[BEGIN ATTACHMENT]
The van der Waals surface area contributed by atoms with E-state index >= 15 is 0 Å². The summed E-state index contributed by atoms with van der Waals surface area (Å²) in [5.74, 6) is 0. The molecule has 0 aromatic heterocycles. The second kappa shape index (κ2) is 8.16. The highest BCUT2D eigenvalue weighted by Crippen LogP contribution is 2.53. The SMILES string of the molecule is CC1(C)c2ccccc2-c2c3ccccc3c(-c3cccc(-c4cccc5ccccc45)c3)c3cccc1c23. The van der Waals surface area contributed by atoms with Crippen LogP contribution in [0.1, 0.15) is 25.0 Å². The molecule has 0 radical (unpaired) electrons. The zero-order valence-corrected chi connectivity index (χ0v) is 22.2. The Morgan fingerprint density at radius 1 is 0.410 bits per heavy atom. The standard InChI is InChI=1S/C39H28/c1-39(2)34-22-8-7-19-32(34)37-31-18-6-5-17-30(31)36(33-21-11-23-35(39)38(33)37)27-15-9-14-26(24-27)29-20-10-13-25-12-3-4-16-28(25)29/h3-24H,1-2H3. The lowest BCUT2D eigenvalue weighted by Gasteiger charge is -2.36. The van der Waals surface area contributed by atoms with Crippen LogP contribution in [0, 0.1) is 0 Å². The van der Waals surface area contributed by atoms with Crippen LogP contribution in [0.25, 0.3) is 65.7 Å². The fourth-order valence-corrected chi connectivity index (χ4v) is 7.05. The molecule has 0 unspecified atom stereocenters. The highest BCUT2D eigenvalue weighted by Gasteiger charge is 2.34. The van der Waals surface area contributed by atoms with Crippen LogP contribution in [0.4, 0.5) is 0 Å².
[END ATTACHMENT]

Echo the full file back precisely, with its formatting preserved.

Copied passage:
The van der Waals surface area contributed by atoms with E-state index >= 15 is 0 Å². The summed E-state index contributed by atoms with van der Waals surface area (Å²) in [5.74, 6) is 0. The molecule has 0 aromatic heterocycles. The second kappa shape index (κ2) is 8.16. The highest BCUT2D eigenvalue weighted by Crippen LogP contribution is 2.53. The SMILES string of the molecule is CC1(C)c2ccccc2-c2c3ccccc3c(-c3cccc(-c4cccc5ccccc45)c3)c3cccc1c23. The van der Waals surface area contributed by atoms with Crippen LogP contribution in [0.1, 0.15) is 25.0 Å². The molecule has 0 radical (unpaired) electrons. The zero-order valence-corrected chi connectivity index (χ0v) is 22.2. The Morgan fingerprint density at radius 1 is 0.410 bits per heavy atom. The standard InChI is InChI=1S/C39H28/c1-39(2)34-22-8-7-19-32(34)37-31-18-6-5-17-30(31)36(33-21-11-23-35(39)38(33)37)27-15-9-14-26(24-27)29-20-10-13-25-12-3-4-16-28(25)29/h3-24H,1-2H3. The lowest BCUT2D eigenvalue weighted by Gasteiger charge is -2.36. The van der Waals surface area contributed by atoms with Crippen LogP contribution in [0, 0.1) is 0 Å². The van der Waals surface area contributed by atoms with Crippen LogP contribution in [0.25, 0.3) is 65.7 Å². The fourth-order valence-corrected chi connectivity index (χ4v) is 7.05. The molecule has 0 unspecified atom stereocenters. The highest BCUT2D eigenvalue weighted by Gasteiger charge is 2.34. The van der Waals surface area contributed by atoms with Crippen LogP contribution in [0.4, 0.5) is 0 Å².